Miyu, Moeko, and Mana proposed something similar to what they have at Kansai University
Mikaella, Shodai, and Hinako made great suggestions on improving the website. They also highlighted very important aspects of what will make Chatham ore attractive to international students.
Ngoc, Miyako, and Takuto suggested more day trips beyond Pittsburgh
Vy, Ryota, and Shuta highlighted the importance of informal events that allow students to bond

Congratulations

The Office of International Affairs would like to congratulate many international students on completing their degree and their study abroad experience at Chatham this April. We also congratulate students on their international awards and accomplishments.

Congratulate English Language Program graduates, Zainab Bin Abbas and Kubra Bahcivanci, for moving on to their MA studies in Physical Therapy and MBA, respectively.

Talking about her experience with the English Language Program, Zainab Bin Abbas wrote:

“It is my last day in Chatham University English Language Program. It is hard to say good bye, but everything has to come to an end. I am really thankful for my teachers. In only one semester, I learned a lot about American history and culture. I love the fact that classes in the program were not about grammar, reading, speaking and writing, but instead they focused on helping us to use what we have already learned by reading real books and discussing academic content. Also, we watched a lot of classic movies and learned about different movie genres. For me, the English Language Program at Chatham University is a strong course of study that greatly boosted by English knowledge and skills. Chatham University is a small university, so not many international students and English language learners know about it, but the program is just as strong as any program offers by bigger universities.”

We’d also like to congratulate Dylan Jacquard on completing the Chatham International Program after a successful internship at Cemoi/Chris’ Candies.

Dylan’s presentation on his internship experience

Also, big congrats to the following students on their international awards:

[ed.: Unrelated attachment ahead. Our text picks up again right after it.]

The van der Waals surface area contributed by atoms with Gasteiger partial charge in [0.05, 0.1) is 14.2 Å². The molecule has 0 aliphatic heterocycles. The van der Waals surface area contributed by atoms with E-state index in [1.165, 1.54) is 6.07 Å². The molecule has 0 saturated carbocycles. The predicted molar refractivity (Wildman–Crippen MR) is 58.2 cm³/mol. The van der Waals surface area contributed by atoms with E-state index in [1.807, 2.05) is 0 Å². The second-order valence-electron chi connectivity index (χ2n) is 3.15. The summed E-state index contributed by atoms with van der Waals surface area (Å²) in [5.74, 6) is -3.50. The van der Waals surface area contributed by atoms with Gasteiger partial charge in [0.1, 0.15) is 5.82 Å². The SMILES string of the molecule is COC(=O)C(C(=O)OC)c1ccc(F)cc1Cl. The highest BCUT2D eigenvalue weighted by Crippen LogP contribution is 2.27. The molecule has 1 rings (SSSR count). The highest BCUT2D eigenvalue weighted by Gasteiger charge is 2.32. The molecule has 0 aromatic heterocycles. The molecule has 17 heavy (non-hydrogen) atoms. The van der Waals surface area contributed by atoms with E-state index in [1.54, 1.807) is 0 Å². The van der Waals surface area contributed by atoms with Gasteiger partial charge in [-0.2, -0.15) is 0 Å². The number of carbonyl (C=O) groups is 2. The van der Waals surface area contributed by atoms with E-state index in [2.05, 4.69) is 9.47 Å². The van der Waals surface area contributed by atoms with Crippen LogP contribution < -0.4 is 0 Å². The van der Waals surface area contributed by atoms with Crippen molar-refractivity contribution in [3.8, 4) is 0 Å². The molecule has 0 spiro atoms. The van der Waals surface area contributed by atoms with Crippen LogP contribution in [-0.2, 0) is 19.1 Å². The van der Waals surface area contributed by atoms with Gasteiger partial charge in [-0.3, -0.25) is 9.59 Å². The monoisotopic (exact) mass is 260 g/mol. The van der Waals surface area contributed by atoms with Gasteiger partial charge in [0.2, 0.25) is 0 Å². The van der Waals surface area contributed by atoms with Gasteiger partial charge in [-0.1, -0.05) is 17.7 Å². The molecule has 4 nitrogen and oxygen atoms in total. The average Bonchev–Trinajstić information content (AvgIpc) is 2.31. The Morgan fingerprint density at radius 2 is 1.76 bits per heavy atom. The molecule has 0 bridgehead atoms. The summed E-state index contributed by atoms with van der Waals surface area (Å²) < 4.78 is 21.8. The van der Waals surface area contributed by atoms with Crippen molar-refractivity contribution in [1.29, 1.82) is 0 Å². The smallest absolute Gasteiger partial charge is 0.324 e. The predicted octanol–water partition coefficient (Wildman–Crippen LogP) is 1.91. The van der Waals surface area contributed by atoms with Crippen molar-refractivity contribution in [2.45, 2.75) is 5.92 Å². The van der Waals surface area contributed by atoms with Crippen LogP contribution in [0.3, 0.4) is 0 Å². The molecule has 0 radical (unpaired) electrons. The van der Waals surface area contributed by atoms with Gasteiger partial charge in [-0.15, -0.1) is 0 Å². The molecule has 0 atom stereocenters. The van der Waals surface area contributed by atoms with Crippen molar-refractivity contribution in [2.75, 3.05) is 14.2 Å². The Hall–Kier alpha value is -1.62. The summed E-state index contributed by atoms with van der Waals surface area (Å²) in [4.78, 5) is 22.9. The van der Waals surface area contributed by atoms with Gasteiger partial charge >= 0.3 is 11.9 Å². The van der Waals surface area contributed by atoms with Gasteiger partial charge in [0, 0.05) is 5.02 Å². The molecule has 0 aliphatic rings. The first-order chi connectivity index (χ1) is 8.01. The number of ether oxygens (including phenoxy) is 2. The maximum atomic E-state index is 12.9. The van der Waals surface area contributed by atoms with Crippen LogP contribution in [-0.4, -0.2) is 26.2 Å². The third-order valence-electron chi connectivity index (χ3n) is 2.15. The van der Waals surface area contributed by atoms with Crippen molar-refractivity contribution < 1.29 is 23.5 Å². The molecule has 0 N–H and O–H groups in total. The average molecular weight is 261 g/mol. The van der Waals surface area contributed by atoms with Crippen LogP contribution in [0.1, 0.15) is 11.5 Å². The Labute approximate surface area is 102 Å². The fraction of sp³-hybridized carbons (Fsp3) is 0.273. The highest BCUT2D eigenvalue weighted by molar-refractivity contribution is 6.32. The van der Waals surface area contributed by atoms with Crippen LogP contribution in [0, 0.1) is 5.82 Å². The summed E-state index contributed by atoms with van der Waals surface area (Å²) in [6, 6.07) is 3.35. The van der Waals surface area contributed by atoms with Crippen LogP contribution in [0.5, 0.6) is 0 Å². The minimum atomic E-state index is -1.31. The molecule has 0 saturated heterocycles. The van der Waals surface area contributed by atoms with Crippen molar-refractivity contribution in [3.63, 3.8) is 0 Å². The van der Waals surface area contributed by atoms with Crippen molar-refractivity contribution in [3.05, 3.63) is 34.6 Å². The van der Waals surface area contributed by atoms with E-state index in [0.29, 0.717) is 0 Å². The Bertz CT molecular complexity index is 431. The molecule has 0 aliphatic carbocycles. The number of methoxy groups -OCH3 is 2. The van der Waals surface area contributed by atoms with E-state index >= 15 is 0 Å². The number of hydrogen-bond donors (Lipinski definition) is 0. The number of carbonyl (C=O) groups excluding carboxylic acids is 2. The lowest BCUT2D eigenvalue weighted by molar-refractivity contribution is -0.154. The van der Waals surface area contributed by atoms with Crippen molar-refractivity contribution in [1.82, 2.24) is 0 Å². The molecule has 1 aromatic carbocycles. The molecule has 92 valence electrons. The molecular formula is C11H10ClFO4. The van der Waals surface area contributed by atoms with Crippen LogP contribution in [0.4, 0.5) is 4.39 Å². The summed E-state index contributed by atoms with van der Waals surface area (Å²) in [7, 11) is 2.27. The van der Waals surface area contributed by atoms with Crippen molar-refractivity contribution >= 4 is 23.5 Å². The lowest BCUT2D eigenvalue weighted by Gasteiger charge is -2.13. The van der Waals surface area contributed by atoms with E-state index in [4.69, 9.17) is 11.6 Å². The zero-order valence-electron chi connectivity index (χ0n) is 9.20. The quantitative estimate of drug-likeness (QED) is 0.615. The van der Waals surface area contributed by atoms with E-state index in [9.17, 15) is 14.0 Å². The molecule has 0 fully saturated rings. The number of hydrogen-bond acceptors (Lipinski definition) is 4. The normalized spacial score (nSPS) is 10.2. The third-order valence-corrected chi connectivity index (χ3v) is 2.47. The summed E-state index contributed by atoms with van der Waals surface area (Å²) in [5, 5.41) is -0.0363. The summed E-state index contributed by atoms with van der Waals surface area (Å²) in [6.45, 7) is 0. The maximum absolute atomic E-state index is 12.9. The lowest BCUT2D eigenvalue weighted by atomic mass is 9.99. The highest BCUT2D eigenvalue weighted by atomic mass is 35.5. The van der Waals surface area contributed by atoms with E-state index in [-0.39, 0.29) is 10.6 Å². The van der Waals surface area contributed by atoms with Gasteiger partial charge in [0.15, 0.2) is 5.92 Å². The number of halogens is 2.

Vira I Heinz Program in Global Leadership for Women: Skylar Houck (Nepal), Sierra McCullough (Spain) and Terra Teets (Germany)

Glenda Rich DeBroff ’60 Memorial Scholarship:  Hunter Yedlowski (Ireland)

Theo Colburn-Rachel Carson Scholarship Award and Lorin Maazel-Rachel Carson Award for Environmental Studies: Elena Woodworth (Panama)

Sally Mercke Heym ’63 Memorial Award for Cross Cultural Studies: Kaitlyn Salmon (Rwanda) and Katarina Trask (Spain)

International Advocate Award: Melanie Landsittel. Melanie has been an excellent student worker at the OIA for a few years. After her graduation this year, she will begin teaching English in Prague! Big congrats and thanks to Melanie!

The Cross-Cultural Workshop Series: Helping International Students to Get the Best of Chatham

By Victor Badillo, Graduate Student, Student Worker, Office of International Affairs

OIA is always there when it comes to help our international and exchange students, and this is another way we try to do so. The first months in a new country is hard, and it is good to have someone who can offer some guidance. This was the idea behind our Cross-Cultural Workshop Series. Throughout the semester, we met the students and had an informal discussion unlike a normal classroom. We shared our stories, strategies, and ideas about what to do in the face of this new and thrilling chapter of our lives: studying abroad.

With this workshop series, our approach intended to make learning collaborative and co-constructed by the participants rather than developed by the workshop leader. Our students came with great ideas, we tried to build upon the ideas and offer some help.

Global discussion

We discussed topics like getting to know Chatham, its community and the larger Pittsburgh community. “Surviving your first month” was a way to check how people were doing and also share some common advice. Of course, helping with school-related topics was one of our goals, and we spent some time talking about the US classroom culture, preparing for midterms, and strategies to study. But not everything is about school, and the OIA is aware that taking care of ourselves is a top priority for every student. In this spirit, we talked about home sickness, culture shock, and self-care. Dr. Elsa Arce from Chatham Counseling Center talked with us about signs of homesickness and gave us resources within our campus and in the Greater Pittsburgh area. We also learned about a few mindfulness techniques and how to improve our experience through relaxation and productive breaks.